Internet for London please and thank you (satire)
It always pains me when my friends all over the world refer to London as some sort of a medieval collection of villages, an ancient relic from Shakespearean times. London is a vibrant, modern city on the cusp of entering the 21st century! Much of the infrastructure needed to catch up with the rest of the world is already in place. Take our underground system for instance. I obviously won’t go so far as to compare our Tube to a high-speed bullet train in China, but even the most ardent critics will have to admit that it’s come a long way since the days when Sir Arthur Conan Doyle first used it as the scene in a murder that Sherlock Holmes had to solve. Prior to Covid-19, you could usually get across town in under an hour, barring signal failures or faulty trains, and the frequency of these disruptions has decreased markedly in the last ten years.
I truly believe that the opportunities for London will be limitless once the city gets internet access. Okay, some sticklers for detail will probably be ready to jump in right here to point out that technically, we already have internet access. But really, what is the point when it’s only available in two modes: stop and slow? Until last week, I, too, thought that I had internet access. As a matter of fact, I am paying more every month than someone in say, Nepal (I have it on good authority that the internet works there) would probably pay in ten years. Yes, I am aware that the whole working-from-home experience has changed our outlook on life and that employers increasingly let you work from anywhere in the world. It’s great news for a lot of people who have spent most of their life dreaming about a cottage in Nepal that they no longer need to stay in London just for their jobs. At the same time, those of us who aren’t quite ready to move to Nepal yet shouldn’t be forced to move just to get internet access.
So what happened last week was that my wireless, along with that of most of my neighbors, went down. That can happen, though it’s a bit annoying when it happens in the middle of a virtual speaking engagement with hundreds or thousands of listeners, and it’s also annoying when it lasts for more than a week. But I understand that times are tough. I appreciate that sometimes a big buyer, say a large corporate or the government, needs extra bandwidth, and I would of course expect my internet provider to sell them some of the bandwidth I’ve already paid for, in much of the same way I would expect my dry cleaner to rent out my clothes before returning them to me. I mean, I might be supporting a good cause. If, say, the military needs to monopolize the trace amounts of internet we have here in London to conduct a vital drill, like guarding supermarkets when it comes to the crunch, then I will obviously do what’s right for our country and donate some of my bandwidth, particularly if they safeguard my favorite dishwasher tabs in return.
But there are limits. When your internet is down for a week and your provider dodges all your efforts to communicate with them, even gentle, patient, mild-mannered people like me turn into hyenas. I spurred my provider into action with a carefully crafted plan that involved an expletive-filled ultimatum as well as threats of complaints and non-payment and service termination. Basically the works, although I prudently refrained from threatening to stage any riots at their headquarters. I have no experience with that sort of thing, and I imagine it’s terribly hard to organize without internet access. Let’s hope for a happy ending. My neighbors’ internet is back up, so why shouldn’t I get lucky, too?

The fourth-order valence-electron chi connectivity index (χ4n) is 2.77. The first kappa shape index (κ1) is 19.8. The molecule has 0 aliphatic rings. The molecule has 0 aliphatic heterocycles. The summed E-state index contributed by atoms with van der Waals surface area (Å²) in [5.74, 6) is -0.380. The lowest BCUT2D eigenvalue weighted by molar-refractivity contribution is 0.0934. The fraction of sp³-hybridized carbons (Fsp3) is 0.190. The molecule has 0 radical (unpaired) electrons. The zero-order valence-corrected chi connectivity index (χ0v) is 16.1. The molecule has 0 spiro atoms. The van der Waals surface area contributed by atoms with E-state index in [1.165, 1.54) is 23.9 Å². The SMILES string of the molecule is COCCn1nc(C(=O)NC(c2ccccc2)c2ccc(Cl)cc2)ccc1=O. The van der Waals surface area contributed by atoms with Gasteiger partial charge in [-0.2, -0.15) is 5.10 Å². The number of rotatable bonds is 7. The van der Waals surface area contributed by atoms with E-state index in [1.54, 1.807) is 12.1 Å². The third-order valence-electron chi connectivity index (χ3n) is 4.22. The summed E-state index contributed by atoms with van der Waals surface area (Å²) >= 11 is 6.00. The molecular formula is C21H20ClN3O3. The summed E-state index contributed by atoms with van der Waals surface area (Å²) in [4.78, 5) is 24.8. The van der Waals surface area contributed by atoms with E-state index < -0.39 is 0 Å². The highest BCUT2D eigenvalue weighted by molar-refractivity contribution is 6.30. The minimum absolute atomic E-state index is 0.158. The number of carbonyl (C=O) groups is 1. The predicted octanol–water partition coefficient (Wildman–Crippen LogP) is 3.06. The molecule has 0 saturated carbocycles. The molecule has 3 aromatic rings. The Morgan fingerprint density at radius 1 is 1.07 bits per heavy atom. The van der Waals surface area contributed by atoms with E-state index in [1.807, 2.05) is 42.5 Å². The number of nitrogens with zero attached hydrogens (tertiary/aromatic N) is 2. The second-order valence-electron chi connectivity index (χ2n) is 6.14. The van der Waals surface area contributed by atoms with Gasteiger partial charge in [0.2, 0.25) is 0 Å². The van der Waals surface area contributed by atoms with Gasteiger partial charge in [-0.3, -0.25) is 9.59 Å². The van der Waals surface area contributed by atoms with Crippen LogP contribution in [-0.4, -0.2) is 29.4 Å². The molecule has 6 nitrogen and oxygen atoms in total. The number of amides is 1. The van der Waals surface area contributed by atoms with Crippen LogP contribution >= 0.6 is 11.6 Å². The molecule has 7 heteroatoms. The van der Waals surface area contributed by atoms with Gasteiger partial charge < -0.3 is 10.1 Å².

But I would like to take this opportunity to implore the government to bring fast, reliable internet access to one of the world’s financial capitals. Now, I don’t want you to overextend yourself. Don’t set yourself unrealistic targets like emulating technologically advanced countries such as Denmark or Estonia or Singapore. For starters, you might want to choose a remote village in, say, sub-Saharan Africa as a benchmark, then build your way up to the internet services they’re offering over a period of ten years. Yeah, I know, we all think we need 5-year plans now because the Chinese make them all the time, but our culture has always been a little more laid back. I would even say, if this is too difficult, you could start with a less aggressive benchmark. How about Germany? According to recent polls, between 99% and 99.99% of all Germans believe that their country is hopelessly behind on all things digital. And yet, nearly every German aged between four and 99 has internet. (Most of the over-100s have opted to forego internet, because they’re still traumatized from the Weimar hyperinflation era and don’t trust digital banking).
So, who in government wants to take one for the team and earn their place in history? Ofcom, you have a unique opportunity to make voters fall in love with regulators! BoJo, you braved the virus — take the fight to the next level and take on the internet challenge!! Dom Cummings, if the real reason you drove halfway across the country was to check if all the cables are intact, you will forever be a hero!!! To any politician who can get this sorted: I promise to honor your achievements in a tweet as soon as I am back online!